Design of a Digital Joint Controller for a Dexterous Climbing Robot
1st Supervisor: Prof. Dr. Hubertus von Amelunxen (ISNM)
2nd Supervisor: Prof. Dr.-Ing. Erik Maehle (University of Lübeck)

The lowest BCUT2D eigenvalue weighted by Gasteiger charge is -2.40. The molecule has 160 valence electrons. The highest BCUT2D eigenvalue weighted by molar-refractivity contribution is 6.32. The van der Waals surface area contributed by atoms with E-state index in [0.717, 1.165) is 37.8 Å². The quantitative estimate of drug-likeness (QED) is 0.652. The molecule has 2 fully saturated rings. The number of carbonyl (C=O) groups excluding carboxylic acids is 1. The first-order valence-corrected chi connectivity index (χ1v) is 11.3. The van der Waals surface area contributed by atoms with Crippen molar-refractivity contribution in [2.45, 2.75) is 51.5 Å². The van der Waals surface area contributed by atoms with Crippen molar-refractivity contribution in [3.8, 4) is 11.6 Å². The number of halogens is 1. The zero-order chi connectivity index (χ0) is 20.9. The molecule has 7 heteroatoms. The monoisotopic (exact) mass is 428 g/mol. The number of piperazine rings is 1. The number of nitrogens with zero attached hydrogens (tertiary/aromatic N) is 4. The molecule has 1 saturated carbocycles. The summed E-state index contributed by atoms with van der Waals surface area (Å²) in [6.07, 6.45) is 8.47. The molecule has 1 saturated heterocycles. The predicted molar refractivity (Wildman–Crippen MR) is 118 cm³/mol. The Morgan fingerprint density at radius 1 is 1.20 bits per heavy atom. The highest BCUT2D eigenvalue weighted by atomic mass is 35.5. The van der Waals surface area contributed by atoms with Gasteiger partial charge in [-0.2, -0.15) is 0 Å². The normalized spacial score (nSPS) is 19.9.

The aim of this thesis is to design a digital joint controller for a dexterous climbing robot. Primarily kinematics analysis of the robot has been performed. Kinematics analysis generally involves the process whereby a relationship between the joints variables and the tool frame or end effector is established. This relationship could be finding the end effector location in terms of joints variables or vice versa. The first one is known as forward kinematics, and the reverse one is known as inverse or reverse kinematics. In both cases, the aim is to be able to have one as a function of the other. After creating the link between the joints and the end effector one could think of how to make the robot alive. This means how the robot is going to move in order to reach a desired posture. The answer to this question was to generate a trajectory that it could follow without any inconveniency. A parabolic function was designed for the motion profile. The function has been created by connecting two parabolas. The purpose of doing that is to have the ability to dynamically select the switching point between the two parabolas, so that all the joints of the robot reach their final positions simultaneously. Moreover a combination of kinetics and the switching point choice that has been named as knot point could also help in preventing the occurance of some singularities. The robot will move according to desired joint trajectories. These will be in the form of position and velocity commands sent by the main controller every 5 milliseconds. This means that the position and velocity commands from the main controller will be updated every 5 milliseconds. The joint feedback will depend on the corresponding controller board that its motor is connected to. The actual position of the joint is fed back to its controller and then it is compared to the most recent command from the main controller. After having separately compensated loads and frictions, a PID (Proportional-Integral-Derivative) controller was designed. The design was made both through direct controller synthesis and by trial and error from the simulink model. A PI controller was implemented in C++.